After the government of Venezuela nationalized a General Motors factory in that country late last month, the Detroit-based car company vowed to “vigorously take all legal actions, within and outside of Venezuela, to defend its rights.” If those promised actions include a lawsuit in the United States, GM could face a tougher battle after a ruling today by the U.S. Supreme Court in another case involving the jurisdiction of U.S. courts over lawsuits brought against the Venezuelan government.
The case decided by the court today was filed by Helmerich & Payne International, a U.S. company, and its Venezuelan subsidiary, Helmerich & Payne de Venezuela. Helmerich & Payne de Venezuela started drilling for the state-owned oil company in the 1970s, but in 2010, then-President Hugo Chavez issued a decree appropriating the subsidiary’s drilling rigs, which the state-owned oil company now uses. A little over a year later, the two companies filed a lawsuit in federal court in Washington, D.C.
Under the Foreign Sovereign Immunities Act, a federal law enacted in 1976, foreign countries generally cannot be sued in U.S. courts. But the two companies relied on the “expropriation” exception to that rule, which applies to situations in which a foreign government has nationalized privately owned property. That exception allows lawsuits against foreign governments to go forward in the United States when “rights in property taken in violation of international law are in issue” and there is a commercial connection to the United States.
Venezuela argued that the case should be dismissed because the expropriation exception did not apply. The court of appeals (in an opinion joined by Chief Judge Merrick Garland, whom President Barack Obama nominated to the Supreme Court) rejected that argument, holding that the claims by Helmerich & Payne and its subsidiary could go forward as long they were not “wholly insubstantial or frivolous.” The court of appeals explained that the two companies only needed to clear “an exceptionally low bar” – which, the court concluded, they had. Venezuela asked the Supreme Court to weigh in, and today eight justices (the court’s ninth and newest justice, Neil Gorsuch, did not participate) unanimously agreed that the bar is in fact higher.
In an opinion by Justice Stephen Breyer, the court explained that when there is no dispute about the facts of a case, the expropriation exception will apply, and a U.S. court will have jurisdiction, only when the facts “do show (and not just arguably show) a taking of property in violation of international law.” As an example, the court described a scenario in which the owner of a house that had been nationalized in a foreign country filed a lawsuit in the United States. If the foreign government asserted sovereign immunity from the lawsuit, the court reasoned, the owner would have to show both that “he claimed ‘property’ (which a house obviously is) and also that the property was ‘taken in violation of international law.’” But, to survive a motion to dismiss, the owner would not need to show that he owned the property: “That question,” the court emphasized, “is part of the merits of the case and remains ‘at issue.’” And it added that in cases like this one, U.S. courts should decide any questions about whether they have jurisdiction “as close to the outset” of the case “as is reasonably possible.”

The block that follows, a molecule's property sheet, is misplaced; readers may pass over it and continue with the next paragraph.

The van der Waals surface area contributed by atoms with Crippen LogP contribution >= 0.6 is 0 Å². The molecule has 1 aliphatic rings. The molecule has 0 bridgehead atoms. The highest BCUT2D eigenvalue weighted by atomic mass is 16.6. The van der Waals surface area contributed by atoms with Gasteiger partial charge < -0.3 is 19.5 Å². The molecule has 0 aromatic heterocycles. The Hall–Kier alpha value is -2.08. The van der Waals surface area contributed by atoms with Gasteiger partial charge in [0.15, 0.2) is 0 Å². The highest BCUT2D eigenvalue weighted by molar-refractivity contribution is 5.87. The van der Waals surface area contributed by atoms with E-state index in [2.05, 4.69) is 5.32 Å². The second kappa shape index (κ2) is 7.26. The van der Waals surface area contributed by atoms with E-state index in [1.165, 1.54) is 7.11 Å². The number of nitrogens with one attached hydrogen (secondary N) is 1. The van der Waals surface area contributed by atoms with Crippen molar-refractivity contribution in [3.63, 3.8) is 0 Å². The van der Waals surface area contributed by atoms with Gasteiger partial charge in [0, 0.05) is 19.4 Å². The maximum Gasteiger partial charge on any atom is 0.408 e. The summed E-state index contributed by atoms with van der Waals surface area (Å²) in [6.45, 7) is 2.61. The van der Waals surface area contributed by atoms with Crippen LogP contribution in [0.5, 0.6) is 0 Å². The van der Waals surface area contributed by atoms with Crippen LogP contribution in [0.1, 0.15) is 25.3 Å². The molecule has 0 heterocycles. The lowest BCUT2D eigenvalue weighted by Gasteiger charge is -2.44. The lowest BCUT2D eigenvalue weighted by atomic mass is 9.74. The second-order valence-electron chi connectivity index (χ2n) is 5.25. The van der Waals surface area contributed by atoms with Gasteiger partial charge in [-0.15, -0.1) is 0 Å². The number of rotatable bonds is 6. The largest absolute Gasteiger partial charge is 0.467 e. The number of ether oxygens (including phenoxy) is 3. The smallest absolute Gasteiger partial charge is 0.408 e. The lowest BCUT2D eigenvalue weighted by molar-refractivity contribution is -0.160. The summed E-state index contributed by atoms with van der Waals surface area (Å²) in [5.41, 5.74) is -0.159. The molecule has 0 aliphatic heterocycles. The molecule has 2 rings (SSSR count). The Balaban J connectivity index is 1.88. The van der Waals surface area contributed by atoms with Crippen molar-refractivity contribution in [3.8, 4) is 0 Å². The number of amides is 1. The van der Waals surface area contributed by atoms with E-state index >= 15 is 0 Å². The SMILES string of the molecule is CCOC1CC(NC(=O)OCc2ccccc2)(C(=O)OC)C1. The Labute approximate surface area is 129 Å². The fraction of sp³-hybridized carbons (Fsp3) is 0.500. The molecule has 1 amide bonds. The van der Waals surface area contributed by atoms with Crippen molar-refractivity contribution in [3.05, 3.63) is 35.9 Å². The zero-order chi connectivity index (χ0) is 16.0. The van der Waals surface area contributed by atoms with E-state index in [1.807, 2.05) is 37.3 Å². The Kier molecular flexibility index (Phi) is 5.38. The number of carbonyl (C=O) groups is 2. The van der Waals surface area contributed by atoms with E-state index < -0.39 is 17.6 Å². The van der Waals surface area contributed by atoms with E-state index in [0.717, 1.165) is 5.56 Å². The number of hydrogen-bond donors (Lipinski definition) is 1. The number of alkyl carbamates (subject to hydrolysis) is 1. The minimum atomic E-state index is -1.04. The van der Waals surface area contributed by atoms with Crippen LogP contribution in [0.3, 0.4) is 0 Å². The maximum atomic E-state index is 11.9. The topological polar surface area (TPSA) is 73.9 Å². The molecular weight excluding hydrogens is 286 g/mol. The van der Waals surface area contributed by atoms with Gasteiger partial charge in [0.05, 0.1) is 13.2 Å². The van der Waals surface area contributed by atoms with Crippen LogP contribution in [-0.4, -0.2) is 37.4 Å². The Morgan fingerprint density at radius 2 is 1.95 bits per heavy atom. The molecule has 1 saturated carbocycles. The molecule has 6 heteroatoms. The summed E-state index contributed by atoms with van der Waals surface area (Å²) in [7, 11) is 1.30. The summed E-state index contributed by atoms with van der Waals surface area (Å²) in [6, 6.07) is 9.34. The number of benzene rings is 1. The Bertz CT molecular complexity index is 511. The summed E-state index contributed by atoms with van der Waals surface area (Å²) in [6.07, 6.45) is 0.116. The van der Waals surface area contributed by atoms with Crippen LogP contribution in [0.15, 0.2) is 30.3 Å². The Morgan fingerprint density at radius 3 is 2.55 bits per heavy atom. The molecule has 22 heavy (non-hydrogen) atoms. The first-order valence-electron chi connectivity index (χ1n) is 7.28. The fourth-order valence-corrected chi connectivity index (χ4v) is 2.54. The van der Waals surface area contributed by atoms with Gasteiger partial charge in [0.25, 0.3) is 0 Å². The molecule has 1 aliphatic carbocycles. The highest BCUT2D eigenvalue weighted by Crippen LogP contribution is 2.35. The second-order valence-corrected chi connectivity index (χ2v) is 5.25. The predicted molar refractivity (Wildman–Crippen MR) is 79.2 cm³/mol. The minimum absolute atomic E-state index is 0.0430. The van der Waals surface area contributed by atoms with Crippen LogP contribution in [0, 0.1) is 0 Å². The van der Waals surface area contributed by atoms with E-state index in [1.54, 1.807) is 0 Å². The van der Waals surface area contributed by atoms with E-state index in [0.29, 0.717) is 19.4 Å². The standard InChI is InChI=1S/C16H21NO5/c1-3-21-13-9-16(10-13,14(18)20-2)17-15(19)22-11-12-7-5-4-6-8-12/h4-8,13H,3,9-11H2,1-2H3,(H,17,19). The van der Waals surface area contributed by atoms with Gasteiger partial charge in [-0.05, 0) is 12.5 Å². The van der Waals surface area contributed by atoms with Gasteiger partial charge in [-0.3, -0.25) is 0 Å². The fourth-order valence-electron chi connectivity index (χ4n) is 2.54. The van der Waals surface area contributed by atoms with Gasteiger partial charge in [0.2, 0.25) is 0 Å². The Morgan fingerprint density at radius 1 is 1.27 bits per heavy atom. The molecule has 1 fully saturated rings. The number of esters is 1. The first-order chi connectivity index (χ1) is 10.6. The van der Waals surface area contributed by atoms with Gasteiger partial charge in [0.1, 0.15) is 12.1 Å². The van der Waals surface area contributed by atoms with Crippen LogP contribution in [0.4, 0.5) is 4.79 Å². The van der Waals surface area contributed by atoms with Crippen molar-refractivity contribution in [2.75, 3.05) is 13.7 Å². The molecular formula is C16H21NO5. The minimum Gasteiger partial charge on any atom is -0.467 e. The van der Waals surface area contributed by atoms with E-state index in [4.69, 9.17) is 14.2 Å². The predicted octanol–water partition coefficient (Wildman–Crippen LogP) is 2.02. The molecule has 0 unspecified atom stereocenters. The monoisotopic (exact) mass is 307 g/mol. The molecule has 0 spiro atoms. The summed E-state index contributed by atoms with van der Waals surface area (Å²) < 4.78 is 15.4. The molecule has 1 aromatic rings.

The court stressed that its interpretation of the expropriation exception is most consistent with both the text and the history of the law. In particular, it observed, setting the higher bar for jurisdiction will provide clarity to foreign governments and minimize the extent to which they are involved in litigation in U.S. courts. And that, the court suggested, will in turn reduce the likelihood of friction with other countries and retaliatory litigation against the United States overseas.
The justices sent the dispute back to the lower courts “for further proceedings consistent with this opinion” – presumably, for them to determine whether Helmerich & Payne and its subsidiary can meet the significantly more stringent standard announced today. By raising the bar, today’s ruling is likely to make it more difficult to bring future cases under the expropriation exception, including perhaps against Venezuela in the not-too-distant future.